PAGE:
Senate Environment and Public Works Committee Approves Feinstein-Boxer Legislation to Authorize Ten Years of Funding for EPA to Continue Wetlands Restoration in the San Francisco Bay
Jun 30 2010
Washington, DC – The Senate Environment and Public Works Committee today approved legislation sponsored by U.S. Senators Dianne Feinstein and Barbara Boxer (both D-Calif.) to authorize ten years of funding for the Environment Protection Agency (EPA) to continue wetlands restoration projects and improve water quality in the San Francisco Bay and its watershed.
The Environment and Public Works Committee, which is chaired by Senator Boxer, today approved the Feinstein-Boxer legislation by voice vote during a full committee meeting to consider a number of pending bills. The legislation was introduced by Senators Feinstein and Boxer late last week, and now goes to the full Senate for consideration.
The committee-approved legislation (S.3539) would authorize a consistent stream of funding for EPA’s ongoing restoration projects in the Bay. Over the last three years, Senator Feinstein, who chairs the Senate Appropriations Subcommittee on Interior, the Environment and Related Agencies, has helped to secure $17 million in funding for the EPA to conduct ecosystem restoration and water quality work in the San Francisco Bay. To date, these projects have helped to restore wetlands and to improve runoff systems for urban areas and stormwater.
“A healthy San Francisco Bay is not only vital to the region, it is also critical to the State’s economic and ecological future. There is nothing more important to the Bay’s health, in my opinion, than restoring tidal wetlands and improving water quality. That’s why I’ve helped to secure $17 million in funding for EPA to do these types of restoration projects in the Bay Area, and an additional $15 million for Fish and Wildlife Service to restore tidal wetlands at the former Cargill salt ponds,” Senator Feinstein said. “I’m delighted to work with Senator Boxer, my friend and colleague, on this legislation to authorize a consistent stream of funding that would enable EPA to continue its important restoration and water quality projects in San Francisco’s celebrated Bay for the next ten years, and I thank her for the Committee’s timely action to approve this bill.”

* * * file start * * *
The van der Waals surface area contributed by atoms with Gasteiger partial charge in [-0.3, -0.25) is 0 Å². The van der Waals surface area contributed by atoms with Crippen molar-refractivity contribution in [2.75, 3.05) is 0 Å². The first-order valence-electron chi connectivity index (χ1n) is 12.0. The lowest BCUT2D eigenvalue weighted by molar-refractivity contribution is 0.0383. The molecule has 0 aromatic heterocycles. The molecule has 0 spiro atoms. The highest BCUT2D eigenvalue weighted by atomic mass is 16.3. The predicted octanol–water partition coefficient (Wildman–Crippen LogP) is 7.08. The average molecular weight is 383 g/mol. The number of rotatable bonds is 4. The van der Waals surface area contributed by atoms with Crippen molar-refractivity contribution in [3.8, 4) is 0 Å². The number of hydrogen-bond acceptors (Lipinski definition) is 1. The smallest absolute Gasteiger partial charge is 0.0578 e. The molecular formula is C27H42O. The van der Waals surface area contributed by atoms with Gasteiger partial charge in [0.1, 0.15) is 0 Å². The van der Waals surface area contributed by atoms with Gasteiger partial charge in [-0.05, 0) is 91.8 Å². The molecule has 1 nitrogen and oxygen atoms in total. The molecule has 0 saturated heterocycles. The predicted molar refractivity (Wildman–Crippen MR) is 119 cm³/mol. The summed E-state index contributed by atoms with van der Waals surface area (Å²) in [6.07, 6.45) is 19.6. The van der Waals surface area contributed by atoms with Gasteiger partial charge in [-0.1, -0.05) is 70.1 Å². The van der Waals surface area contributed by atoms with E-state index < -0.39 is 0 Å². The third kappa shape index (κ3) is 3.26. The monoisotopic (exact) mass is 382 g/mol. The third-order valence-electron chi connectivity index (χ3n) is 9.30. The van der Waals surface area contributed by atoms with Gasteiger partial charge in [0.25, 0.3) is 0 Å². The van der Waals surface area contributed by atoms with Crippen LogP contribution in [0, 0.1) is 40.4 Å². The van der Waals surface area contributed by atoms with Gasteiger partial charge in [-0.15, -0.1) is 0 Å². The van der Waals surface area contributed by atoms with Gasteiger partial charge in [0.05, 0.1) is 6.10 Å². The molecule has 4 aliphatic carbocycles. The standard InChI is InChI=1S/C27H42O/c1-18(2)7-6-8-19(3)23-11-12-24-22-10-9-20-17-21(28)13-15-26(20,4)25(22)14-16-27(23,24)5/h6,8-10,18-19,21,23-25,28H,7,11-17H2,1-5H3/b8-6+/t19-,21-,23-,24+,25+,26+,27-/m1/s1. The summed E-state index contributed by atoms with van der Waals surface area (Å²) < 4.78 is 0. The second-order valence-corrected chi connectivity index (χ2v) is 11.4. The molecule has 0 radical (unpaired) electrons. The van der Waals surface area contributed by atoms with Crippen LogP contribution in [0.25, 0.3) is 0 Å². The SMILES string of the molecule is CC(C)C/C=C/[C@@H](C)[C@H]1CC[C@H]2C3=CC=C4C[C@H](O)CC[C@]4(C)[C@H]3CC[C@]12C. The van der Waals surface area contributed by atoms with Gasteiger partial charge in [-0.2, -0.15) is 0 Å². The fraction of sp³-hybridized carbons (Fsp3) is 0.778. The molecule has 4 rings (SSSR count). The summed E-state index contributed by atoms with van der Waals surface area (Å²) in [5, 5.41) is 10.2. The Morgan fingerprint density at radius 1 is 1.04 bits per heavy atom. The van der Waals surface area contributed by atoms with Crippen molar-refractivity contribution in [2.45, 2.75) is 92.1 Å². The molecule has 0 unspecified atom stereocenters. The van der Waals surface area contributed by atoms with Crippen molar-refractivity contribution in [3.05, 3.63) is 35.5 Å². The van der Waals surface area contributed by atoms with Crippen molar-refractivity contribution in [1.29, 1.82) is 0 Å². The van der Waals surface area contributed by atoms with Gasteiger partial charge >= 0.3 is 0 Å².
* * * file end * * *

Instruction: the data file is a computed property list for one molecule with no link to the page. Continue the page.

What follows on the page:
Senator Boxer said, “San Francisco Bay is important to the economy and the environment of the whole region. Senator Feinstein and I share a commitment to protecting and restoring the health of the Bay, and I am so pleased to work together with her to move forward on legislation to ensure the resources are available to restore the estuary’s vital wetlands and continue the process of improving water quality.”
Specifically, the legislation amends Section 123 of the Federal Water Pollution Control Act of 1961 to authorize EPA funding from Fiscal Year 2011 through Fiscal Year 2020, consistent with the San Francisco Estuary Program’s Comprehensive Conservation and Management Program (http://www.sfestuary.org/pages/index.php?ID=7).
The legislation prioritizes funding for projects that will:
- Protect and restore vital estuarine habitat for migratory waterfowl, shorebirds, and wildlife; and
- Improve and restore water quality and rearing habitat for fish.
In addition to the funding for EPA restoration projects in the Bay, Senator Feinstein has also helped to secure $15 million in funding since 2006 for the Fish and Wildlife Service to do tidal restoration projects for the Bay’s former Cargill salt ponds. In 2003, Senator Feinstein played a key role in brokering a landmark public-private partnership to purchase 16,500 acres of former salt ponds from the Cargill Corporation. In March 2006, via a series of orchestrated levee breaches, several former Cargill ponds were opened to tidal action for the first time in 60 years. So far more than 12,000 acres of wetlands have begun the restoration process, including the 479 acres of salt ponds opened to Bay water.